But of course as soon as we started out, we drove past a Japanese restaurant that claimed to be open. By the time I changed lanes and parked, we were opposite a taqueria. Mex? Well, no: the taqueria was just at the point of closing. But the Kobe restaurant had sushi and pad thai, and we celebrated the conclusion of a terrific day outdoors in beautiful scenery.

Redding for Christmas

December 22, 2012

Friday, 21 December 2012

We were offered a brochure on Redding trails at some kind of street fair last summer. Looked interesting, and our only previous involvement with this town at the north end of California’s central valley was during our tandem bicycle tour of northern California some years ago. So we booked five nights over Christmas. If the weather is unsatisfactory, we’ll read and seek out museums and such.

The weather certainly started out unsatisfactorily enough. There was a severe storm over the north bay over Thursday night, moving slowly south and east Friday morning. We left home reasonably early, hoping to at least get out of the metropolitan area before the heavy rain set in.

Success. It was rainy, but not all that bad. I5 was closed to semis north of Redding because of snow, and autos were required to have chains. Because we were only going to Redding, there were no restrictions, although the bit of slush that was starting to accumulate on the road required attention.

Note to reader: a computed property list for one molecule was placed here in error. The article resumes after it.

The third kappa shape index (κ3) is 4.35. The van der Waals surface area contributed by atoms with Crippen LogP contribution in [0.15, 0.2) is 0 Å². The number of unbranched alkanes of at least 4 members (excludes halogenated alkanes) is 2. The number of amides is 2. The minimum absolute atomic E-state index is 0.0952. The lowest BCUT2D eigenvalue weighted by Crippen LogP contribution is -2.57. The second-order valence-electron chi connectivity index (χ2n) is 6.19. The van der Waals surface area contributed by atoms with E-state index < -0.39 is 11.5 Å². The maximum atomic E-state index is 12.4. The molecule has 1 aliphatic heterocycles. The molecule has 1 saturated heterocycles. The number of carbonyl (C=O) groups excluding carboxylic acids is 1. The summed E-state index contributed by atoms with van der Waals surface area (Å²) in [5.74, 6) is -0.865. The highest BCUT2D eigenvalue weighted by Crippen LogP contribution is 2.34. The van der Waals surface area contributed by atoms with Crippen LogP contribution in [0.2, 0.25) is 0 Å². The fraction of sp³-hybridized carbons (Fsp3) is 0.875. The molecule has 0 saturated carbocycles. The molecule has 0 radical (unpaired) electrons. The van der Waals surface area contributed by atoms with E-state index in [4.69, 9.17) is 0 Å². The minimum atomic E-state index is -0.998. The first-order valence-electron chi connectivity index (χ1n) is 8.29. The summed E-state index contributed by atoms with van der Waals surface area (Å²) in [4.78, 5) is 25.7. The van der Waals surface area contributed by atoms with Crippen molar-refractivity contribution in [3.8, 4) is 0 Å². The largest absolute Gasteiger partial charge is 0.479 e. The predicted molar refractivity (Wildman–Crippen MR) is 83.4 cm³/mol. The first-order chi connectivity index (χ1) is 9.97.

We had good directions to the Bridge House B&B, right on the river. We had phoned from a Starbucks in Woodland and predicted noon arrival, and so it was. We unloaded massive piles of junk from the car — when we’re not flying, we can indulge ourselves — and went out to find some lunch.

Our hostess Janelle suggested some restaurants, the nearest of which was ¬†Clearie’s. Busy but good. As we departed, we stopped in the shelter of the building to don our rain gear, and noticed a brochymena. The first small animal of the trip, surprising at this time of year and in this weather, and very welcome.

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Today is expected to be the end of the world, depending on whom you believe. Not a whole lot of people are taking it seriously…

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When it was time to dine, we went out again, still in the cold rain. Ended up at Shameless O’Leery’s [sic!] pub. More crowd and more noise than we really care for, and far too many TVs, but the food and the beer were okay, and the weather didn’t encourage a long process of exploration.

Saturday, 22 December